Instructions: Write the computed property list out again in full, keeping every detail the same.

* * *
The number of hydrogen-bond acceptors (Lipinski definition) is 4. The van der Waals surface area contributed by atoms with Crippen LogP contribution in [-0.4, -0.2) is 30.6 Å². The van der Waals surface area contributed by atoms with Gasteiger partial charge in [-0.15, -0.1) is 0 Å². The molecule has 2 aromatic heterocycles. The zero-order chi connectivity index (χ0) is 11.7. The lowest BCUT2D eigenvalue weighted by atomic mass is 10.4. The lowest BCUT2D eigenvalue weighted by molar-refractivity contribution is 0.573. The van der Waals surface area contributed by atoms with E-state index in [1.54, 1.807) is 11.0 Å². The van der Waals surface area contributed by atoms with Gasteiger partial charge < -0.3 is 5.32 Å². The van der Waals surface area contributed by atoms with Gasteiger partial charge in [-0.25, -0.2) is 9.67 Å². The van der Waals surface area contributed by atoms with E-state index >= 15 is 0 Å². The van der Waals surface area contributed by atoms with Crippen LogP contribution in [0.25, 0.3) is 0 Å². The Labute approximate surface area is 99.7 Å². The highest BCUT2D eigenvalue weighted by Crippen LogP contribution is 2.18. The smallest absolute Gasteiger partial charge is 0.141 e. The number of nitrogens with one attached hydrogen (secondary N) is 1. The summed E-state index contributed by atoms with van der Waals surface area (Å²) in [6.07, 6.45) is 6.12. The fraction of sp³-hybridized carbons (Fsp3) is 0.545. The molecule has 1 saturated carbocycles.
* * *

The number of hydrogen-bond acceptors (Lipinski definition) is 4. The van der Waals surface area contributed by atoms with Crippen LogP contribution in [-0.4, -0.2) is 30.6 Å². The van der Waals surface area contributed by atoms with Gasteiger partial charge in [-0.15, -0.1) is 0 Å². The molecule has 2 aromatic heterocycles. The zero-order chi connectivity index (χ0) is 11.7. The lowest BCUT2D eigenvalue weighted by atomic mass is 10.4. The lowest BCUT2D eigenvalue weighted by molar-refractivity contribution is 0.573. The van der Waals surface area contributed by atoms with E-state index in [1.54, 1.807) is 11.0 Å². The van der Waals surface area contributed by atoms with Gasteiger partial charge < -0.3 is 5.32 Å². The van der Waals surface area contributed by atoms with Gasteiger partial charge in [-0.25, -0.2) is 9.67 Å². The van der Waals surface area contributed by atoms with E-state index >= 15 is 0 Å². The van der Waals surface area contributed by atoms with Crippen LogP contribution in [0.25, 0.3) is 0 Å². The Labute approximate surface area is 99.7 Å². The highest BCUT2D eigenvalue weighted by Crippen LogP contribution is 2.18. The smallest absolute Gasteiger partial charge is 0.141 e. The number of nitrogens with one attached hydrogen (secondary N) is 1. The summed E-state index contributed by atoms with van der Waals surface area (Å²) in [6.07, 6.45) is 6.12. The fraction of sp³-hybridized carbons (Fsp3) is 0.545. The molecule has 1 saturated carbocycles.